What’s the Story You Tell Yourself?
At three years old, I wanted to be like Ruth Bader Ginsburg.
At eight, I was nicknamed “Defender” because I spoke up for other kids who didn’t have a voice. At seventeen, I graduated from high school magna cum laude and went off to college with scholarships and grants galore.
These days, I'm typically introduced as an attorney, entrepreneur, #1 international best-selling and award-winning author, featured speaker, teacher, trainer, mentor, media host, consultant, coach, philanthropist, and publisher, but that’s not my whole story.
You see, while all the titles and accolades are true, I'm also an abuse survivor, rape survivor, and domestic violence survivor. I’m a former anorexic who still struggles with body dysmorphia. I’ve struggled financially, lived in my car, and eaten the food restaurants were throwing away at the end of the night. I'm a twice-divorced, childless, middle-aged woman. I’m a cancer survivor and a medical miracle. For over two decades, I've defied the doctors’ death deadlines. I've had 13 major surgeries, and underneath my clothes, my body is covered in scars.
And you know what? I am not alone.
Each of us has a story. Each of us has faced struggle. Each of us has felt pain.
We all have faced obstacles. And we all have scars. While some scars may be visible, more often than not, our scars are invisible to the outside world, hidden deep in our mind, our spirit, or our heart.
Our scars tell the story of our life’s journey—the events and circumstances that have led us to become who we are. They have shaped our histories and our life paths. However, our scars do NOT define us.
“I tell my story not because it is unique, but because it is not.”
- Malala Yousafzai
Your Story Matters
I could choose to define myself by the pain I’ve endured and the trauma I’ve experienced. Or, I can take control of my narrative and choose to define myself as a survivor, as a thriver, and as a relentless force. And you can, too.
Will you let your story empower you or imprison you?
I want to tell you a story about my friend Jessie. When Jessie was 12, her uncle reached out to me because he knew that I mentored teenagers and wanted my help getting Jessie back on track. She’d been having difficulty in school and was on the fast track toward dropping out—or worse.
Jessie had been through the ringer herself. No one had ever believed in her, or held her to a higher standard. If she gave up, her uncle was the only person who might’ve been rooting for her.
Despite some help from her uncle, Jessie was buying into some extremely negative stories about herself and her potential. Externally, nobody had ever told her that she was smart and capable. Instead, the adults in her life focused on the negative: that she’d turn out like her father who was in jail, or her mother who was on drugs. Her friends reinforced the story that it wasn’t worth putting forth effort in school because the ‘real world’ didn’t value education.
In short, Jessie was letting her story imprison her.
An empowering change
Jessie and I worked together for several months. With reassurance that she could do the work and that she was smart and resourceful, she learned to think critically and to problem solve. Her self-esteem and confidence bloomed.
Over time, she started taking more responsibility for her actions, and was committed to the outcomes. She understood that opportunities would come her way if she held herself accountable.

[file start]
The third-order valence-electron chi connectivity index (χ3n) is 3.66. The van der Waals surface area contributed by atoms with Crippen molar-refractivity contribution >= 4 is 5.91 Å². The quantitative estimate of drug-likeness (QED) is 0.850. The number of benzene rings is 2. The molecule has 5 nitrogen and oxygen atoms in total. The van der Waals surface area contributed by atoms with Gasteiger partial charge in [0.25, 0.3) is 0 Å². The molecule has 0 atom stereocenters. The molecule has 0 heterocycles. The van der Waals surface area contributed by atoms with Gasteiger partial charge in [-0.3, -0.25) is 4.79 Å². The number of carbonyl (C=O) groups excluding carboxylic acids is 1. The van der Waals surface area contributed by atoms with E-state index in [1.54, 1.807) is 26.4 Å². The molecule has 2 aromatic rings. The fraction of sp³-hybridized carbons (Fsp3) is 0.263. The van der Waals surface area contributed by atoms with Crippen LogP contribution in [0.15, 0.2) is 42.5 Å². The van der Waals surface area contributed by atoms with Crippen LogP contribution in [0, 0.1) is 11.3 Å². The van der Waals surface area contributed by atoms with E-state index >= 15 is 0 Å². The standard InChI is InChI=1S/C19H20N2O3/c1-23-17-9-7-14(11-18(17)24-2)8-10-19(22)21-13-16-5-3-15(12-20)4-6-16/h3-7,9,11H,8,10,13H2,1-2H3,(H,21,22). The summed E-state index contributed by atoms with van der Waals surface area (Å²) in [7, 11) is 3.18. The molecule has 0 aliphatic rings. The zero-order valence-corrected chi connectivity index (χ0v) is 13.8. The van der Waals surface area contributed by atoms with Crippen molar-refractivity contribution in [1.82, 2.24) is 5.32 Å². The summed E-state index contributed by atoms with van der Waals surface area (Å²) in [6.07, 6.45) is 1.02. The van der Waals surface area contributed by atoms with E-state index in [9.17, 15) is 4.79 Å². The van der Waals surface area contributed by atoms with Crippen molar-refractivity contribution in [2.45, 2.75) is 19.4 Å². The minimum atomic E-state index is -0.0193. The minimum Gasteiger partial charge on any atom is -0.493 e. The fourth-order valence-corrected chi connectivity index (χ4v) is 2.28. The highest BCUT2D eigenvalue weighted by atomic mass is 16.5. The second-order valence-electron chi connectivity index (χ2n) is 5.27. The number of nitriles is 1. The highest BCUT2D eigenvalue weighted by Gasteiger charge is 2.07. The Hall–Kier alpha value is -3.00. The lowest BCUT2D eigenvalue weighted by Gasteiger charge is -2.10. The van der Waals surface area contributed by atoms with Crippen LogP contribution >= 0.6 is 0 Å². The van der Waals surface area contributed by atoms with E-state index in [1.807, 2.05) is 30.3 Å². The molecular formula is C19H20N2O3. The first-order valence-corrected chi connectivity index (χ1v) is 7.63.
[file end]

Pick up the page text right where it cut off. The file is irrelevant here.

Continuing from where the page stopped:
How you define yourself determines what you consider yourself capable of doing and achieving. I believe that you are neither defined by nor confined by your circumstances. You can rise above and choose for yourself what your life will be.
But it starts with your story.
How to Change Your Story
This might be hard to hear, but changing your story takes dedication. Most people can’t change it overnight, but you can make small steps that lead you toward a more empowered mindset.
When you put in the time and dedication to change your story, you can create space to define for yourself who you are, what you stand for, and what you want out of life. You can step into your power and create the life you desire.
The power in your words
The first step to changing your story lies in how you tell it. I know you can’t choose what’s happened to you. Believe me, I do. But what I also know is that when you change the story you tell yourself about what’s happened to you, you change your life.
This may sound crazy to you now, but the words you attach to your experiences actually become your experiences! Have you ever noticed that the more you tell people you’re tired, the more tired you feel? The more you tell people you’re stressed, the more stressed and overwhelmed you feel? The words you use and the stories you create about a situation are more powerful than the situation itself!
When you change the words you use to describe your thoughts, feelings, and life events to reflect an empowering narrative, you take control and write your own story—you become the architect of your life! So, what’s your story?
Take the first step in changing your story
As you reframe the story of your life, I encourage you to connect with others who are also designing their lives.
The first step may be joining a free course such as the YOU by Design masterclass. In it, we will discuss how to:
- Identify what is holding you back from living a joyful, abundant life you love
- Align your mindset with tools and strategies to take you from where you are to where you want to be
- Design your custom action plan to help you live life on your terms.
Are you ready to live a joyful, abundant life that’s purpose-filled and aligned? A life that’s free by design?